The report shows adolescents in particular have benefited from the center, which is located across the road from the regional high school. Before the center opened in 2017, 44 youth were placed at off-Island treatment facilities for mental health issues after going to the ER. The following year the number dropped to 25. Six weeks before the end of the fiscal year ending June 30, there have so far been 12 placements.

The center began a pilot program last spring to embed services directly in the high school, sharing clinicians and recovery coaches during part of the school day. Ms. Fay said they hope to expand that program to the lower schools next year.

Redirecting people in crisis to the new center rather than the hospital required a culture shift on the Island that has included law enforcement, first responders and school educators, Ms. Fay and Mr. Araujo said.

“We’ve worked really hard in the last couple of years to take down silos,” Ms. Fay said. “Our first thought when we’re trying to do something is, Who can we partner with to do this?”

The center includes bilingual staff. Of the 164 initial visits provided so far this fiscal year, 32 have been people from the Island Brazilian community. Mr. Araujo said is working to continue to improve access within that community.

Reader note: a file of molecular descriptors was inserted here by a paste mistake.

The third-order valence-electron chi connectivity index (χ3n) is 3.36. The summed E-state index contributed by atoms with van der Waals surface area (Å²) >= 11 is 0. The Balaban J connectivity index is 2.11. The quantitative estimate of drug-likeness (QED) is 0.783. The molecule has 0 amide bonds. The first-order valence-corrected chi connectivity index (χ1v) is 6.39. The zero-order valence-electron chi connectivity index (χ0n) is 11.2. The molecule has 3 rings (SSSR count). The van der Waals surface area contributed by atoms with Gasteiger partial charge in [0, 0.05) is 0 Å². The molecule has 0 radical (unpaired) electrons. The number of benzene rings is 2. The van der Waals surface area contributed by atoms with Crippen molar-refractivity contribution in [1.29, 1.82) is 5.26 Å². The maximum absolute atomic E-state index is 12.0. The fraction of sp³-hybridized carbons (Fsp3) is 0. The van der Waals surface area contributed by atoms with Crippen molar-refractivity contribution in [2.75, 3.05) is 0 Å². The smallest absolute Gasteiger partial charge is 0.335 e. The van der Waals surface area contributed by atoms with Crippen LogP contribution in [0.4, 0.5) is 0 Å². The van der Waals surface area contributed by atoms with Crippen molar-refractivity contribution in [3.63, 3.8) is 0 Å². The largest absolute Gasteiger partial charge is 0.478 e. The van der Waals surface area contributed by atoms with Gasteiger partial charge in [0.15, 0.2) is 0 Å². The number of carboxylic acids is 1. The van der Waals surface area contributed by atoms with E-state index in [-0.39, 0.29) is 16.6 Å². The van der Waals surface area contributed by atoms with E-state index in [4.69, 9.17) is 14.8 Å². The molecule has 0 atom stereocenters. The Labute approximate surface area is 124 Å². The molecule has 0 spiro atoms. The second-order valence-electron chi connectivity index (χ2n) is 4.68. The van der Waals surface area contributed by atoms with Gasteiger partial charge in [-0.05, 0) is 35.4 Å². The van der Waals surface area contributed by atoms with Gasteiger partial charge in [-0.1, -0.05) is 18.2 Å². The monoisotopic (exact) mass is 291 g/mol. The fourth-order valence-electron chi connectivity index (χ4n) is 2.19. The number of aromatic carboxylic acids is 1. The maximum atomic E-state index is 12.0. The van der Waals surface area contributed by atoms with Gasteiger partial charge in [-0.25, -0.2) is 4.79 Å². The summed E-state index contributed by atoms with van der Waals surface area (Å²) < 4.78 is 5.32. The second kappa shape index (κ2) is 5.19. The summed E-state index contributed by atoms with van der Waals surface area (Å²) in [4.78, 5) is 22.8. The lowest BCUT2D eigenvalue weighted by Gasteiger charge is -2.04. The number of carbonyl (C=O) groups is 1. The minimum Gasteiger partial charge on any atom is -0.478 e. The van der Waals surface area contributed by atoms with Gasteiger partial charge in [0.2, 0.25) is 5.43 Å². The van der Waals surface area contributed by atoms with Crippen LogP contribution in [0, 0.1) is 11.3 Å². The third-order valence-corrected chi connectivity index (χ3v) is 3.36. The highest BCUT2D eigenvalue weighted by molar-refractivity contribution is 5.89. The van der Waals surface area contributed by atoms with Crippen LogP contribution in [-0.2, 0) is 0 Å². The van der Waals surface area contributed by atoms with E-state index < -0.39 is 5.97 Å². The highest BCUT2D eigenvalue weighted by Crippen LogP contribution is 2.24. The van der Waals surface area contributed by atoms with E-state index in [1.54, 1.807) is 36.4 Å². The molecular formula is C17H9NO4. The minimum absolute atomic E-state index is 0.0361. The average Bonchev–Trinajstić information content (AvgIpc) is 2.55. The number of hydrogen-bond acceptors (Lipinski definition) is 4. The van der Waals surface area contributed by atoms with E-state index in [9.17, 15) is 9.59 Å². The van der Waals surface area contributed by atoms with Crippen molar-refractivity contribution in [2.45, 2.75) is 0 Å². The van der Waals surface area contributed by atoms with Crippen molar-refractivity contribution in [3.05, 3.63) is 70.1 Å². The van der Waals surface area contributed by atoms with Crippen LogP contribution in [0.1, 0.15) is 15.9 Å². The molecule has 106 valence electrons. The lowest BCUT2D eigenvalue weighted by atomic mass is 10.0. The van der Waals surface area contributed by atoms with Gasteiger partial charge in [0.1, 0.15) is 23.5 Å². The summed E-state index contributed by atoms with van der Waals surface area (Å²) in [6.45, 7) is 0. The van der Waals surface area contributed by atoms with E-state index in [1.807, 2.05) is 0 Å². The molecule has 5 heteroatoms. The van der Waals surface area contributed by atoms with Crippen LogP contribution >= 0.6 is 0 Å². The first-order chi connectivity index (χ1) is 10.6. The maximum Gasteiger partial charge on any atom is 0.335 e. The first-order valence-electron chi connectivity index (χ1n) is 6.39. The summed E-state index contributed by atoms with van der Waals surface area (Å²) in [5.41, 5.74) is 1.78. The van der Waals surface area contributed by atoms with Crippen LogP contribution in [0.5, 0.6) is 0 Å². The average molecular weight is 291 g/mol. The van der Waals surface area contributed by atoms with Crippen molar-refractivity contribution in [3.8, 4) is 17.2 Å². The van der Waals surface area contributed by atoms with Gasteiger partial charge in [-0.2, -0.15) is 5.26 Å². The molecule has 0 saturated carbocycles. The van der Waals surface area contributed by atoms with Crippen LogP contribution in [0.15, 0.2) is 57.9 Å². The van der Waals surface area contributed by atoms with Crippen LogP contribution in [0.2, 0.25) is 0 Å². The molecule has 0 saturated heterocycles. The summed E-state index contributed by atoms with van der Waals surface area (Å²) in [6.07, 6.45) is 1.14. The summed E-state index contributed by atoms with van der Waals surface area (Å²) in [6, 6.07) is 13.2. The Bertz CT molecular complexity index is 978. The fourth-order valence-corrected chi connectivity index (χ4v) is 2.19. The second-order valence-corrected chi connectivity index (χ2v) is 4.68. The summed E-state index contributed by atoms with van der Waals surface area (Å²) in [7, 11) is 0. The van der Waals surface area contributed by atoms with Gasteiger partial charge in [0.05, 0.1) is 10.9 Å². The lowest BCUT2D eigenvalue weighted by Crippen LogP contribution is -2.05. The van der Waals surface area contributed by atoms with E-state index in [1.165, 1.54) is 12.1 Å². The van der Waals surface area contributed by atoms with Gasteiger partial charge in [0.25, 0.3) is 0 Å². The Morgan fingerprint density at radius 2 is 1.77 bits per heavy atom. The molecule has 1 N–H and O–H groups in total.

Beyond mental health intervention, suicide prevention and awareness are also part of the center’s mission. The Vineyard has a high rate of deaths from overdoses and suicides among year-round residents compared with the state, Ms. Fay said.

“It’s known anecdotally on the Island, and the numbers that are reported to the Department of Public Health . . . are underreported from the Island in a very significant way,” she said.

Mr. Araujo is working on outreach to spread the word about resources available at the center and about how to treat someone who appears to be in danger of self harm. In 2018, he organized a 40-hour training session for law enforcement on suicide prevention.

“From there what they did is instead of seeing everything as a legal issue, they started to be able to see things more as a mental health issue,” he said.

Open Monday through Friday from 8 a.m. to 8 p.m., the center allows for patient privacy with a separate entrance. It employs four therapists and an administrative assistant on its clinical staff. A cohort of about 13 clinicians cover on-call emergency services and there are about two dozen trained recovery coaches, Mr. Araujo and Ms. Fay said.

Hiring and retaining staff remains an ongoing challenge, Ms. Fay said. She said the Vineyard Vision Fellowship program has helped by providing strategic fellowships that allow Islanders to pursue higher education, including in social work, and return home to work, unburdened by heavy student loan debt.

And as the Island intervention center nears its second birthday, Ms. Fay said the early success of the program is a testament to the power of early intervention.

“The idea is to at the earliest possible moment . . . get a handle on assessing and redirecting and providing services,” she said.